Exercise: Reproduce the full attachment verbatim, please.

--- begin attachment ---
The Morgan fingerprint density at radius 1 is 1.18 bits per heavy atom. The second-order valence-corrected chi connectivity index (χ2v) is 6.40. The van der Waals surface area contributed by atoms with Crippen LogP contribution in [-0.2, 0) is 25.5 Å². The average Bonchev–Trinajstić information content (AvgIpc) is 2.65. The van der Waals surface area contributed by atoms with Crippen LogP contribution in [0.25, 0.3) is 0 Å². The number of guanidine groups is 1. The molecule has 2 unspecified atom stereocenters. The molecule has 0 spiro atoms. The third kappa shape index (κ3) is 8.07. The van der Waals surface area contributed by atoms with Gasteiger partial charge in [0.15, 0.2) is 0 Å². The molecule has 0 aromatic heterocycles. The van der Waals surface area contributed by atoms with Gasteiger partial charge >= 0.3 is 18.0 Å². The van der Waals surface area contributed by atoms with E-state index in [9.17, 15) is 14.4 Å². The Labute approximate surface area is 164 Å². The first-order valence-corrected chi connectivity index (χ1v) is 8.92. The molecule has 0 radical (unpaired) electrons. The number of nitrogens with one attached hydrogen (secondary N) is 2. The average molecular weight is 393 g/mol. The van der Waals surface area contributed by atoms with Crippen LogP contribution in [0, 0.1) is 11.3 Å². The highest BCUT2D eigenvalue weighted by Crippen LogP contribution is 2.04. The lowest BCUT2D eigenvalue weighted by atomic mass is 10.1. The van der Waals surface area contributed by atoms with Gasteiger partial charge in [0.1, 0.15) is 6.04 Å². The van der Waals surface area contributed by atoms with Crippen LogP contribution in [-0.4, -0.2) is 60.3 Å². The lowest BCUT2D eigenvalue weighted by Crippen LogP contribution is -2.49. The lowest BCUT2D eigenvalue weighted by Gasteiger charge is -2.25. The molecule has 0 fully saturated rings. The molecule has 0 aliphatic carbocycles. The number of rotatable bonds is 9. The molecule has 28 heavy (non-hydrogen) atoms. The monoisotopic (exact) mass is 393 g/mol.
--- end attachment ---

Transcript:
The Morgan fingerprint density at radius 1 is 1.18 bits per heavy atom. The second-order valence-corrected chi connectivity index (χ2v) is 6.40. The van der Waals surface area contributed by atoms with Crippen LogP contribution in [-0.2, 0) is 25.5 Å². The average Bonchev–Trinajstić information content (AvgIpc) is 2.65. The van der Waals surface area contributed by atoms with Crippen LogP contribution in [0.25, 0.3) is 0 Å². The number of guanidine groups is 1. The molecule has 2 unspecified atom stereocenters. The molecule has 0 spiro atoms. The third kappa shape index (κ3) is 8.07. The van der Waals surface area contributed by atoms with Gasteiger partial charge in [0.15, 0.2) is 0 Å². The molecule has 0 aromatic heterocycles. The van der Waals surface area contributed by atoms with Gasteiger partial charge >= 0.3 is 18.0 Å². The van der Waals surface area contributed by atoms with E-state index in [9.17, 15) is 14.4 Å². The Labute approximate surface area is 164 Å². The first-order valence-corrected chi connectivity index (χ1v) is 8.92. The molecule has 0 radical (unpaired) electrons. The number of nitrogens with one attached hydrogen (secondary N) is 2. The average molecular weight is 393 g/mol. The van der Waals surface area contributed by atoms with Crippen LogP contribution in [0, 0.1) is 11.3 Å². The highest BCUT2D eigenvalue weighted by Crippen LogP contribution is 2.04. The lowest BCUT2D eigenvalue weighted by atomic mass is 10.1. The van der Waals surface area contributed by atoms with Gasteiger partial charge in [0.1, 0.15) is 6.04 Å². The van der Waals surface area contributed by atoms with Crippen LogP contribution in [-0.4, -0.2) is 60.3 Å². The lowest BCUT2D eigenvalue weighted by Crippen LogP contribution is -2.49. The lowest BCUT2D eigenvalue weighted by Gasteiger charge is -2.25. The molecule has 0 fully saturated rings. The molecule has 0 aliphatic carbocycles. The number of rotatable bonds is 9. The molecule has 28 heavy (non-hydrogen) atoms. The monoisotopic (exact) mass is 393 g/mol.